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Paul Carr in conversation with Brian Kay

Before our performance of Requiem for an Angel, Brian Kay talked to Paul Carr about its genesis. This is an edited version of that conversation.

Spring Concert 2016Brian: Our distinguished president, Bob Chilcott, says that every composer has a Requiem in him, and that something has to act as a spur to composition. What was your experience?

Paul: I think at the back of every composer’s mind is the thought that a Requiem is a very popular musical form and if you write a Requiem that is sing-able or tuneful people will probably want to do it. It involves using large forces but it may mean taking you as a composer further than say a concerto.

By a strange quirk of fate Gavin my brother commissioned me to write a choral work [for The Athenaeum Singers in Warminster] and so I thought it should be a Requiem: at the back of my mind was the thought that it was going to be for my mother [who was ill at the time]. I actually finished the original version one week before she died, so I then dedicated it to her memory.

Gavin then came to stay with me for two weeks and I played it for him; he said it was special but it needed to go a lot further. Hence this simpler, less orchestrated version became through various arguments the version you are going to hear tonight. Thank goodness that happened because it is one of the pieces that I would want to take with me.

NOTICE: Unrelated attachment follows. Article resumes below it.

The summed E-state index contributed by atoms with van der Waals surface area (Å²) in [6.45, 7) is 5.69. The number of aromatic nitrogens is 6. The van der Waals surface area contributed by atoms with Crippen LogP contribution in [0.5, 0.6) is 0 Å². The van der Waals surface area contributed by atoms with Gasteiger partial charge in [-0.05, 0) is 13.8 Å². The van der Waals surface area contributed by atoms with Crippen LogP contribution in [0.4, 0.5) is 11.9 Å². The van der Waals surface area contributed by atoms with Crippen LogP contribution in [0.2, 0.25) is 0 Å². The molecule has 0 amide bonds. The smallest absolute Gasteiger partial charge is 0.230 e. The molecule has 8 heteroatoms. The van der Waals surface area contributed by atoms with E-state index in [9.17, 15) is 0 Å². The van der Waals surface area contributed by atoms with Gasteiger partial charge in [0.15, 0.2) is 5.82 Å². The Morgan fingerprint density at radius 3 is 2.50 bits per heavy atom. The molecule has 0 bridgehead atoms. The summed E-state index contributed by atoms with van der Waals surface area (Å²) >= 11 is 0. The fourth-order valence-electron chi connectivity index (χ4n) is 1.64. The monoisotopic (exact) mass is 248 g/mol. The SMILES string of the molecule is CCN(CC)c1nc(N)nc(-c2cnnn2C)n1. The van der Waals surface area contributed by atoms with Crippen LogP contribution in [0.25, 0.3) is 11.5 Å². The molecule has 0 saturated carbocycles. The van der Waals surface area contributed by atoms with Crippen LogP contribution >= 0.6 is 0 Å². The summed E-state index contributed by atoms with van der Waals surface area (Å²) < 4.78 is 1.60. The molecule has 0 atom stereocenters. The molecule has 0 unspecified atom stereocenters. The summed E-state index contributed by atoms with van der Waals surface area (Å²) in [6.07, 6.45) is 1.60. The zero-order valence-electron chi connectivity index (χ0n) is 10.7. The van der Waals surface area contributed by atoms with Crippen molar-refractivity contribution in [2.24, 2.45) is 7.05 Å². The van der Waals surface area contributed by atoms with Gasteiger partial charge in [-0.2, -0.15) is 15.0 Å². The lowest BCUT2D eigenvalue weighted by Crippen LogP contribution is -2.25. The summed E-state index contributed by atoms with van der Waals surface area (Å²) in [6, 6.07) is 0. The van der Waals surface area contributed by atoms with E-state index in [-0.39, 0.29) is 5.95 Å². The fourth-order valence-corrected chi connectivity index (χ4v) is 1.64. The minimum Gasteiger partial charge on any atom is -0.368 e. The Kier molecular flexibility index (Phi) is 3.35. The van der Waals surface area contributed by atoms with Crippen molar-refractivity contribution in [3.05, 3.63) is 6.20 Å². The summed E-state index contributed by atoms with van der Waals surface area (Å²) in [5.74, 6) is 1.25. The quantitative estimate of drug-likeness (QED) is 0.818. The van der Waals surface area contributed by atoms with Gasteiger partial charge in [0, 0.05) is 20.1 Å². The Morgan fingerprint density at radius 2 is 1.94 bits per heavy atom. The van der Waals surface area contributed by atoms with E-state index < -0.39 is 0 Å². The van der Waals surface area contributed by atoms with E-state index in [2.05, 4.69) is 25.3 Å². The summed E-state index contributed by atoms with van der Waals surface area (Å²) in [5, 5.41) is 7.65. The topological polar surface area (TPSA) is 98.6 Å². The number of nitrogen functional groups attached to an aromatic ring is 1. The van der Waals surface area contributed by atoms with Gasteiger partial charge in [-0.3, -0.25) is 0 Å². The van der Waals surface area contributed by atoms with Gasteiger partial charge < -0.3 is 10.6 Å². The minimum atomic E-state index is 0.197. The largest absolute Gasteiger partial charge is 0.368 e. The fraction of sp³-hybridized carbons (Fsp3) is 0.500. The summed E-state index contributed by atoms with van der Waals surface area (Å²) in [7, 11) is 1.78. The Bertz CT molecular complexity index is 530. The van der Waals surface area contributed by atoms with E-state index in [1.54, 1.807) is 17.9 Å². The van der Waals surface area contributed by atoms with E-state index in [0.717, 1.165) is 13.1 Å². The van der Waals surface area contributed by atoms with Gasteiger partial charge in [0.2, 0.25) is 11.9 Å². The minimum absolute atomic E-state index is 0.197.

Brian: You mentioned tunefulness, writing tunes and making music – tunes are back in fashion – do you enjoy writing tuneful music?

Paul: When I started writing music I was influenced by composers such as Aaron Copeland, Benjamin Britten, Arnold, Vaughan Williams, and Elgar, but in the 70’s people rejected that … it was all part of the experimentation in creation of music: a necessary process as not everything can be sing-able, some things have to be painful and hurtful. However that is not for me. I have always stayed true to myself but I do not think of myself as a tunesmith, rather as a composer with love and with passion. If there is one thing that I want people to take away from this work it is the feeling of love and passion and heartache.

 

Brian: You put extra texts in to the Requiem. Can you tell us more about that?

Paul: Britten interspersed the most marvellous texts from Wilfred Owen into the War Requiem and so did John Rutter in his glorious Requiem. That was an iconic moment as the Rutter Requiem developed this innovation in the War Requiem by setting other texts woven into the fabric – a marvellous idea – and used texts that would resonate with audiences of today. Even the Latin texts are also translated into English.

I interspersed the Teresa of Avila poem along with Emily Dickinson- I’ve always loved Emily Dickinson – and the sixth movement is a setting of a love poem by an American actor and poet, Jack Larson. It had already been set to music by Ned Rorem.

I wrote to Jack Larson, who was 84 then, and asked for permission to use his poem. He wrote back, saying he would love that. I wanted to use it because I think Requiems are also about us, those of us who have suffered, those of us who are left behind to grieve. It’s a Requiem for anyone who needs to feel comfort.

Brian: We are looking forward to it. Thank you for being with us.

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